Tuesday, 10 January 2017



May I introduce you to my guest blogger for today, 
Joan Birtles.

 I first came into contact with my friend, Joan, many years ago on RootsWeb lists. We have a shared interest in Irish genealogy and genealogy in general. Joan has been a very enthusiastic and thorough researcher and a very helpful and dedicated transcriber. 

 Joan was looking through one of my sites, 
IRISH GRAVES - they who sleep in foreign graves
and came across the post re those buried in Dunwich Cemetery, Queensland. 
This prompted her to tell me the story about her ancestor.. 
I'll let her tell you in her own words...

A Line of Fishermen from Norwegian Andrew Thompson.

Andrew was born Tønnes Andreas Tøbiassen 27 Oct 1824 at Egvåg, Lista, Norway to Tobias Andersen Drøger and Karen Aslaksdatter.

It is not known when he left Norway but he spent most of his early life as an Able Seaman on ships sailing around the world where I found he was also working on some ships with his Norwegian friend Nils Larsen [Peter Lawson, father of Henry Lawson, the Poet].   He arrived in Gladstone, Qld on the ship “Persia” in August 1861 and in July 1862 he married Margaret Bridget Routledge who was 16 years of age, at St John’s Church, Brisbane.

Andrew and Margaret lived in Kangaroo Point, Brisbane and had 9 children [5 boys and 4 girls] during which time he was a seaman, ferryman and fisherman in Moreton Bay.    Most of his children became fisherman and oystermen or married into families of the fishing and oyster industry, including my grandfather Henry Christian who married and settled in Mooney Mooney on the Hawkesbury River and were pioneers there.    Henry’s sister Julia Catherine married John Tolman who was a Pearl Diver who lived on Thursday Island and John was known as Banana Jack;  it is believed that Julia was the first white woman to live on Thursday Island and when John was away slept with a gun under her pillow.   John died in a pearl diving incident.

Sadly Andrew died at Dunwich Asylum/Hospital in 1897, after being murdered by a South Sea Islander Tommy Anigo.  Andrew and his friend, a Chinaman who were patients at the Asylum, were walking along the beach on Stradbroke Island when his friend was attacked by the South Sea Islander and when Andrew came to his friend’s aid both he and his friend were hit over the head with an iron bar and killed.   Margaret Bridget, Andrew’s wife survived her husband by 32 years.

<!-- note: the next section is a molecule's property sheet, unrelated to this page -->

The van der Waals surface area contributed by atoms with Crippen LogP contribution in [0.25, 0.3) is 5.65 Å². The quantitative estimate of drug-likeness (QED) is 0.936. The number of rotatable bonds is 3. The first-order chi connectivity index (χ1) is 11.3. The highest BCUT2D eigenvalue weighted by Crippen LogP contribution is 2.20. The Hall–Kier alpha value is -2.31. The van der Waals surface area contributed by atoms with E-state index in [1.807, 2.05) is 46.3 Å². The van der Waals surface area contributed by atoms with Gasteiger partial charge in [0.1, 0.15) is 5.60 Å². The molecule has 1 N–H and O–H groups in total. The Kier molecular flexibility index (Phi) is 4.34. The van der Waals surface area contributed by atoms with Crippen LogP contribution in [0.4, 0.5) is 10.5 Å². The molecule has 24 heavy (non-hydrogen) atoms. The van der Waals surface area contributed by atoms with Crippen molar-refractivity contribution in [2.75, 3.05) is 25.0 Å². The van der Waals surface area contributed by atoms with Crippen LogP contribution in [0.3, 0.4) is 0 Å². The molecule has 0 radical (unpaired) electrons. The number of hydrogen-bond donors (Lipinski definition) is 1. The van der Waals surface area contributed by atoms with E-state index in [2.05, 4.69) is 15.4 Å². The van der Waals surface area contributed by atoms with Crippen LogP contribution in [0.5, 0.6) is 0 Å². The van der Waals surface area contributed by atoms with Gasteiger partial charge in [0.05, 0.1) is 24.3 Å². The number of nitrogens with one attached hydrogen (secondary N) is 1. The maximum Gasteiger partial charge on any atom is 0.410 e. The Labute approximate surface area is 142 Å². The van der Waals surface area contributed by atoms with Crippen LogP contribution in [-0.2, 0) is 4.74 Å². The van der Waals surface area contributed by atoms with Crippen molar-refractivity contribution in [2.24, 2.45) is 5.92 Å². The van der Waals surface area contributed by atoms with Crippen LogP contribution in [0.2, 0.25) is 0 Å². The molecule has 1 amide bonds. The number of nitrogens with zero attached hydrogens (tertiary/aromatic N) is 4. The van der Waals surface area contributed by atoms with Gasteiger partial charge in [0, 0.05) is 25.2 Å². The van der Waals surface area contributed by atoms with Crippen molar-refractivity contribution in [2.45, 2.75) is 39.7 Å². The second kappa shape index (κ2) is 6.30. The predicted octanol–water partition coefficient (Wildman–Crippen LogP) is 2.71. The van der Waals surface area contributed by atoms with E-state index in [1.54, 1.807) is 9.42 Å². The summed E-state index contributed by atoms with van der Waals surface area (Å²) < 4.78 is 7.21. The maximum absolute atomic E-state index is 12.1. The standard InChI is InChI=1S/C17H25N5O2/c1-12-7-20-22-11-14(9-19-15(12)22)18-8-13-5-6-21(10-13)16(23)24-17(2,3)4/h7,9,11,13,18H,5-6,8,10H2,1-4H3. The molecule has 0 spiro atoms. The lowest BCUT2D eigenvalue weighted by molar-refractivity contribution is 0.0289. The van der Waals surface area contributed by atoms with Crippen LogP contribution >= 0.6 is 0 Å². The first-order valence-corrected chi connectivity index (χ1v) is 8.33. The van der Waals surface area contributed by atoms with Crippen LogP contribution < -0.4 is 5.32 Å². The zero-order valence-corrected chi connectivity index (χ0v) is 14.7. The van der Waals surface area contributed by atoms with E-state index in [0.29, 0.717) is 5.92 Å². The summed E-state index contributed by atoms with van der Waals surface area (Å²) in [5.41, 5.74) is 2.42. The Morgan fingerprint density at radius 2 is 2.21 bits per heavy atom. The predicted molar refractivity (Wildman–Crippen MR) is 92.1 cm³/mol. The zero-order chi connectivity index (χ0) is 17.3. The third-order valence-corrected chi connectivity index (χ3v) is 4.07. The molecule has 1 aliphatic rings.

It took me almost 30 years to find Andrew’s Norwegian Ancestry and his burial place on Stradbroke Island.

Joan Birtles 8 Jan 2017

(c) Joan Birtles

Brisbane Courier-Mail Jan 27, 1897

Thank you for a most interesting story, Joan.

If you would like more details or feel you may have a connection, please leave a message in the comments below, or you can contact me at the address in About Me at the top of the column and I will pass the message on to Joan.

 If you would like to be a Guest Blogger, please contact me with an outline of your story. The only conditions are that it must be a family history story and must include a Headline of Old from any newspaper or publication.


  1. Thank ypu so much for sharing this story. It's very sad but sounds lume Andrew had a good life before things went downhill for him

    1. Thank you for visiting and your comment, Jennifer. He certainly did have an interesting life, albeit a sad end.

  2. thank you Joan for all of your hard work. This has been shared among our family. thank you also Crissouli for your website. Kind Regards Dan Thompson

  3. Your comment is much appreciated, Dan... glad this is of interest to you and your family.


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